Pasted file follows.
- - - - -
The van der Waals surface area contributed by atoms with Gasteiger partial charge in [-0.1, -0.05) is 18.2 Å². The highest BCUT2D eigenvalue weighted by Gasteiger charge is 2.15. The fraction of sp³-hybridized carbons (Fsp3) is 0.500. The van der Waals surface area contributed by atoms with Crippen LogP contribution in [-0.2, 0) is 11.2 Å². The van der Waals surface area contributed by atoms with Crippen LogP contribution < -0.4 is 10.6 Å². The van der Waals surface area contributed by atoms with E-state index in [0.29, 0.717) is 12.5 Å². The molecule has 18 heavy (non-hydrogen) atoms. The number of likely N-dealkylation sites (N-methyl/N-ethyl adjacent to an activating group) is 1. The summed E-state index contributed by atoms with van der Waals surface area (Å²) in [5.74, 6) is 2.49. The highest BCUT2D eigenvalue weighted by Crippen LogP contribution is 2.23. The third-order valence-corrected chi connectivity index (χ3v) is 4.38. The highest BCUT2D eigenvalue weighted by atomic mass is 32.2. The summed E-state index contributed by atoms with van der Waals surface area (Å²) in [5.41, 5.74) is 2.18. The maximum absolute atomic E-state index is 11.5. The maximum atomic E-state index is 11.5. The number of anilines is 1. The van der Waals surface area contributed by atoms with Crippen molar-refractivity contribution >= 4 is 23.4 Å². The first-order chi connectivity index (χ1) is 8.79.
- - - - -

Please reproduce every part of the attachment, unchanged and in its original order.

The van der Waals surface area contributed by atoms with Gasteiger partial charge in [-0.1, -0.05) is 18.2 Å². The highest BCUT2D eigenvalue weighted by Gasteiger charge is 2.15. The fraction of sp³-hybridized carbons (Fsp3) is 0.500. The van der Waals surface area contributed by atoms with Crippen LogP contribution in [-0.2, 0) is 11.2 Å². The van der Waals surface area contributed by atoms with Crippen LogP contribution < -0.4 is 10.6 Å². The van der Waals surface area contributed by atoms with E-state index in [0.29, 0.717) is 12.5 Å². The molecule has 18 heavy (non-hydrogen) atoms. The number of likely N-dealkylation sites (N-methyl/N-ethyl adjacent to an activating group) is 1. The summed E-state index contributed by atoms with van der Waals surface area (Å²) in [5.74, 6) is 2.49. The highest BCUT2D eigenvalue weighted by Crippen LogP contribution is 2.23. The third-order valence-corrected chi connectivity index (χ3v) is 4.38. The highest BCUT2D eigenvalue weighted by atomic mass is 32.2. The summed E-state index contributed by atoms with van der Waals surface area (Å²) in [5.41, 5.74) is 2.18. The maximum absolute atomic E-state index is 11.5. The maximum atomic E-state index is 11.5. The number of anilines is 1. The van der Waals surface area contributed by atoms with Crippen molar-refractivity contribution >= 4 is 23.4 Å². The first-order chi connectivity index (χ1) is 8.79.